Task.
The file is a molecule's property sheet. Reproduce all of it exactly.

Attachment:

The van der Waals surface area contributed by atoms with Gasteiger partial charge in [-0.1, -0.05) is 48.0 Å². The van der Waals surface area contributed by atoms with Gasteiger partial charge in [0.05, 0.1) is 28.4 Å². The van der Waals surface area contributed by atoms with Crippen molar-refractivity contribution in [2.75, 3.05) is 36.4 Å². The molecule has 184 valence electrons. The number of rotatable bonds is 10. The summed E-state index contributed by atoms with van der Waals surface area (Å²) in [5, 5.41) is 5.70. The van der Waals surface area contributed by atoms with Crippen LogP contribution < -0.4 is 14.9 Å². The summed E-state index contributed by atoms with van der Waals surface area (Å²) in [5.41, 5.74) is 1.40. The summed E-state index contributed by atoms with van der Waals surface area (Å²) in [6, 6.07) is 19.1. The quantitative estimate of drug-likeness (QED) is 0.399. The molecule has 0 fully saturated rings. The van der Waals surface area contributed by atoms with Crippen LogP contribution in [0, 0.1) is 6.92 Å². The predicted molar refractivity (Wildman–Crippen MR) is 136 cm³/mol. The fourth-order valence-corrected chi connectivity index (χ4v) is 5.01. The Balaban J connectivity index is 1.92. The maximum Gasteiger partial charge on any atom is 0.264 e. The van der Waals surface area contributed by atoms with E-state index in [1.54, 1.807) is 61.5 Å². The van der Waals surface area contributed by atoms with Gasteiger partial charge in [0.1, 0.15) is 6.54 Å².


The van der Waals surface area contributed by atoms with Gasteiger partial charge in [-0.1, -0.05) is 48.0 Å². The van der Waals surface area contributed by atoms with Gasteiger partial charge in [0.05, 0.1) is 28.4 Å². The van der Waals surface area contributed by atoms with Crippen molar-refractivity contribution in [2.75, 3.05) is 36.4 Å². The molecule has 184 valence electrons. The number of rotatable bonds is 10. The summed E-state index contributed by atoms with van der Waals surface area (Å²) in [5, 5.41) is 5.70. The van der Waals surface area contributed by atoms with Crippen LogP contribution < -0.4 is 14.9 Å². The summed E-state index contributed by atoms with van der Waals surface area (Å²) in [5.41, 5.74) is 1.40. The summed E-state index contributed by atoms with van der Waals surface area (Å²) in [6, 6.07) is 19.1. The quantitative estimate of drug-likeness (QED) is 0.399. The molecule has 0 fully saturated rings. The van der Waals surface area contributed by atoms with Crippen LogP contribution in [0, 0.1) is 6.92 Å². The predicted molar refractivity (Wildman–Crippen MR) is 136 cm³/mol. The fourth-order valence-corrected chi connectivity index (χ4v) is 5.01. The Balaban J connectivity index is 1.92. The maximum Gasteiger partial charge on any atom is 0.264 e. The van der Waals surface area contributed by atoms with E-state index in [1.54, 1.807) is 61.5 Å². The van der Waals surface area contributed by atoms with Gasteiger partial charge in [0.1, 0.15) is 6.54 Å².